Starting with a blank piece of paper for a new publication can be a daunting task.
But being clear on a few key things can usefully help shape the project.
Even if this is not a ‘first edition’ but an ongoing publication or regularly updated website, asking these questions can be extremely helpful to evolving and improving your editing (and creative) process…
What is the purpose of your publication?
Is it intended to influence, entertain, inform – or maybe all three?
Who is it for?
Who is your readership: other pupils, teachers, parents, the wider community in which the school is an important part?
What is the range of subjects to be covered?
Are there boundaries (topics relevant to your school and what it does, for example) or is ‘the sky is the limit’ – anything from how the universe began through music, mobile phones and social media to potentially contentious topics such as politics, sex and religion?
What size is it?
And, particularly if a printed publication, how many pages will there be. For a website, how many sections and what is the page structure?
Do you have a budget and business plan?
Few things can be done without money and without managing the ‘business’ element. What will be the costs of producing your publication for paper and printing for example? Are there other costs? How much do you have? Can you find some more – through advertising, sponsorship? A simple business plan is always a good idea.
Who should edit it and write it?
Great magazines and newspapers are seldom produced by individuals – it’s all about working as a team and making sure that everyone involved is bringing their special talents and skills to the project.
- As a unit, everyone can and should have their say, but you may still need to appoint an overall Editor – a pupil who knows what your readers want and enjoy.
- This kind of judgement is more important than simply being a good writer.
- The ideal Editor is someone who can encourage people who are talented and knowledgeable to contribute words and pictures.
- Remember to give contributors a full briefing of who the readers are and what your magazine message is, together with an approximate word count.
- As a guide, three hundred words is considered a short article; five hundred is medium; one thousand is maximum length if you want to use your space for a varied mix of articles.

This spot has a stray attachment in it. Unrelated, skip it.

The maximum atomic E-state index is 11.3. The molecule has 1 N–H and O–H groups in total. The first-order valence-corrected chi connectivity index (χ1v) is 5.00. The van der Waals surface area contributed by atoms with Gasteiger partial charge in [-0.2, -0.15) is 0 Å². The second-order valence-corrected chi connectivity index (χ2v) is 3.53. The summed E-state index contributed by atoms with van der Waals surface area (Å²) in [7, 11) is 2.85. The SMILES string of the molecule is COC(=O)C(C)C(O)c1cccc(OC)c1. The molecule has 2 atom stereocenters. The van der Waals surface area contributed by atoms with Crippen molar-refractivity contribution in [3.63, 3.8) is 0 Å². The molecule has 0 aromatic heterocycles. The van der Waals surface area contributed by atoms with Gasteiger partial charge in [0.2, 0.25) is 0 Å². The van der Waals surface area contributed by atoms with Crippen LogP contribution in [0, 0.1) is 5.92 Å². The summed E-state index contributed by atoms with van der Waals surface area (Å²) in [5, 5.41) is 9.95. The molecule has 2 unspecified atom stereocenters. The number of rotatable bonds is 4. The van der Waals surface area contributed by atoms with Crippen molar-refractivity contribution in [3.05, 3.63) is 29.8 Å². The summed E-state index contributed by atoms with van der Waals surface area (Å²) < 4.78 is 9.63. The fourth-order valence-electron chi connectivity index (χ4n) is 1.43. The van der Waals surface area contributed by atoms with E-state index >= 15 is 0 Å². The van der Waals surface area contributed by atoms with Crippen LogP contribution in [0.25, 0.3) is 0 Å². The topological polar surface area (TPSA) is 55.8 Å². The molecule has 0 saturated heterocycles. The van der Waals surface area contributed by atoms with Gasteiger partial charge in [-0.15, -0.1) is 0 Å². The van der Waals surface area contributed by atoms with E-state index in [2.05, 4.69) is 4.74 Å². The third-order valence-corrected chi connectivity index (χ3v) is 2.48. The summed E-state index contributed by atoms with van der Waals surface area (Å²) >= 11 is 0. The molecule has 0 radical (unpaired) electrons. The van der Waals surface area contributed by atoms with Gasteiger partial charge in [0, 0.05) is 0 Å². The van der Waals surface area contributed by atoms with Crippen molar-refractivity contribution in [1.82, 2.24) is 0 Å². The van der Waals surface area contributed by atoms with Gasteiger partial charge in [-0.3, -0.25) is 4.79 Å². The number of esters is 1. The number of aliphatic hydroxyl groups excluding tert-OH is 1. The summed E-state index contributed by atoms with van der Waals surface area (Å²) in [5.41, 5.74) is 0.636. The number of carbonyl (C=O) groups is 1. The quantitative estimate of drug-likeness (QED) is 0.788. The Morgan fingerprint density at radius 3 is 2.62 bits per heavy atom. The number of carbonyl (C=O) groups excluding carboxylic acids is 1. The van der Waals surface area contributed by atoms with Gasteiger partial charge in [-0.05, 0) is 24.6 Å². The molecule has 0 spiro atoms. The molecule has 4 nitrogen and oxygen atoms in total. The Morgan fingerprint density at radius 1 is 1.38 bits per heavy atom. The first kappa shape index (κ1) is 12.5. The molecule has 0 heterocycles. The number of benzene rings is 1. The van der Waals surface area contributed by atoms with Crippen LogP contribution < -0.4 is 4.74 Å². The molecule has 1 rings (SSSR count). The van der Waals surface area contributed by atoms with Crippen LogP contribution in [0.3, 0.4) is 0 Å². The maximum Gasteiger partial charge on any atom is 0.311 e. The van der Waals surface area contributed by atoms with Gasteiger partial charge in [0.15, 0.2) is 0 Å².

Do deadlines matter?
Quick answer: how do you think newspapers get published every day…!
- Deadlines must be set and met if your magazine is to be published on time, so regular editorial meetings are vital to share thoughts and assess how best to use the material.
- These meetings will also help you focus on progress and whether or not all the articles and illustrations are going to be ready on time.
- Don’t forget to proof-read everything carefully and check that grammar and spelling is accurate.
- Don’t just rely on ‘spell-checker’ on your computer which often defaults to American English.
What makes a good cover?
They say ‘don’t judge a book by its cover’… but an awful lot of people do!
- The cover must have impact and make people want to read it.
- At an initial meeting, decide what to call the magazine and what style the cover should be.
- A good title is vital in publishing! Some words look good written down while others look less so.
- Play around with graphics, colour and titles but as a general rule, short and sharp works best.
- Take a look at magazines in shops and see which ones stand out.
- We also suggest that the name of your school is featured prominently.
Should we number the pages?
We’d always recommend it . . .
- If you look at a commercially produced magazine, you will see there are no numbers on the front cover, the inside front cover, the inside back cover or the outside back cover.
- But there are numbers on all the other pages, starting with the first right-hand page after the cover – that is page three (3).
- Odd numbers (3, 5, 7 etc) are on right-hand pages and even numbers (4, 6, 8 etc) are on left-hand pages.
- At the beginning of the publication, maybe on page 3 or 4, you should list the ‘contents’ and put the page number alongside each article or feature.
Is there competition?
You may decide to examine other similar publications in your area to understand what competition your magazine might have.
Do some research by deciding where it is to be available e.g. local shops and community venues and ask other organisations who produce their own publication how many they circulate to help you calculate the optimum number.
Points to consider are:
- Is their target audience similar to yours?
- Do they charge a cover price and if so, how much?
- What sort of articles do they feature?
- What kind of organisations advertise in their magazine?
Can we produce a stand-alone online edition or website?
Yes, if you feel you have the ability and resources.
Or maybe you already have an established online ‘magazine’.
Some of our entries don’t have the financial resources to print, but are judged in just the same way.
- The same fundamental rules apply and all of the elements we have already covered will be needed in an online version.
- Above all, clarity and functionality are key and you still need to think hard about who will use it and ensure the whole site has real editorial values.
- If your website or online magazine is password-protected, you will need to let the judges know what the password is.